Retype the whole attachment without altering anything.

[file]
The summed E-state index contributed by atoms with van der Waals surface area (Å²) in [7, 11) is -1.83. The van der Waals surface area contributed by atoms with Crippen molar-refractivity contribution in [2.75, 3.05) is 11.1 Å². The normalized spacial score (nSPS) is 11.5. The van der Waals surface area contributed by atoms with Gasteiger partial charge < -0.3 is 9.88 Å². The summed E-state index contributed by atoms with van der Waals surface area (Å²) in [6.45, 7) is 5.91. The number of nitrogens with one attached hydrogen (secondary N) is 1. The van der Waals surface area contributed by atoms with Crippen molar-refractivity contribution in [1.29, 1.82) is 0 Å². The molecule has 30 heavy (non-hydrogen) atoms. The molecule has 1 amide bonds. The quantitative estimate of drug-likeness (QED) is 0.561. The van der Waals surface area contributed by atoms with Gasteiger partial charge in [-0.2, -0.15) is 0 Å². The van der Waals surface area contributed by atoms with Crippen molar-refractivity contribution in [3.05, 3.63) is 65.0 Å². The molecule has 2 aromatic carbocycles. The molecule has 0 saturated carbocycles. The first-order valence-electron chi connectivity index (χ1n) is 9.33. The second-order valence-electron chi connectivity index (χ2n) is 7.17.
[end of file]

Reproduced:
The summed E-state index contributed by atoms with van der Waals surface area (Å²) in [7, 11) is -1.83. The van der Waals surface area contributed by atoms with Crippen molar-refractivity contribution in [2.75, 3.05) is 11.1 Å². The normalized spacial score (nSPS) is 11.5. The van der Waals surface area contributed by atoms with Gasteiger partial charge < -0.3 is 9.88 Å². The summed E-state index contributed by atoms with van der Waals surface area (Å²) in [6.45, 7) is 5.91. The number of nitrogens with one attached hydrogen (secondary N) is 1. The van der Waals surface area contributed by atoms with Crippen molar-refractivity contribution in [1.29, 1.82) is 0 Å². The molecule has 30 heavy (non-hydrogen) atoms. The molecule has 1 amide bonds. The quantitative estimate of drug-likeness (QED) is 0.561. The van der Waals surface area contributed by atoms with Gasteiger partial charge in [-0.2, -0.15) is 0 Å². The van der Waals surface area contributed by atoms with Crippen molar-refractivity contribution in [3.05, 3.63) is 65.0 Å². The molecule has 2 aromatic carbocycles. The molecule has 0 saturated carbocycles. The first-order valence-electron chi connectivity index (χ1n) is 9.33. The second-order valence-electron chi connectivity index (χ2n) is 7.17.